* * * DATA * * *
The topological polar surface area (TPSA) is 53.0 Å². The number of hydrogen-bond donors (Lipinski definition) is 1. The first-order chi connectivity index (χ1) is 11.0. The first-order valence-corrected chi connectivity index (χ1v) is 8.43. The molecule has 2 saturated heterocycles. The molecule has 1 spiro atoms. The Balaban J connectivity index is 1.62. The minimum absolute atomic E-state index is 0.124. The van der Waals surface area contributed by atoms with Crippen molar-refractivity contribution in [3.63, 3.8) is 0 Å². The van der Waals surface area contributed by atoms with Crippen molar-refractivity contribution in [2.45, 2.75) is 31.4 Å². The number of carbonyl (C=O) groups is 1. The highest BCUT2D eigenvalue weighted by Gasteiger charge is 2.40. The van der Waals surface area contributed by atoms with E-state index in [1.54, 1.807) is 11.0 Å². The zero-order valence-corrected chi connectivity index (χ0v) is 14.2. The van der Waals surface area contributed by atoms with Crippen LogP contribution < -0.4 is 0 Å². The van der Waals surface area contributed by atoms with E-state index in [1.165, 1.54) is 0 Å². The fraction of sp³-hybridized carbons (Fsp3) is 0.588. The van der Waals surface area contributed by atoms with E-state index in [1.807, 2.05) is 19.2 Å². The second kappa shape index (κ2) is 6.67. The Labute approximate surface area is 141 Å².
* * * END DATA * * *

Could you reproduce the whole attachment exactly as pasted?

The topological polar surface area (TPSA) is 53.0 Å². The number of hydrogen-bond donors (Lipinski definition) is 1. The first-order chi connectivity index (χ1) is 11.0. The first-order valence-corrected chi connectivity index (χ1v) is 8.43. The molecule has 2 saturated heterocycles. The molecule has 1 spiro atoms. The Balaban J connectivity index is 1.62. The minimum absolute atomic E-state index is 0.124. The van der Waals surface area contributed by atoms with Crippen molar-refractivity contribution in [3.63, 3.8) is 0 Å². The van der Waals surface area contributed by atoms with Crippen molar-refractivity contribution in [2.45, 2.75) is 31.4 Å². The number of carbonyl (C=O) groups is 1. The highest BCUT2D eigenvalue weighted by Gasteiger charge is 2.40. The van der Waals surface area contributed by atoms with E-state index in [1.54, 1.807) is 11.0 Å². The zero-order valence-corrected chi connectivity index (χ0v) is 14.2. The van der Waals surface area contributed by atoms with Crippen LogP contribution < -0.4 is 0 Å². The van der Waals surface area contributed by atoms with E-state index in [1.165, 1.54) is 0 Å². The fraction of sp³-hybridized carbons (Fsp3) is 0.588. The van der Waals surface area contributed by atoms with E-state index in [1.807, 2.05) is 19.2 Å². The second kappa shape index (κ2) is 6.67. The Labute approximate surface area is 141 Å².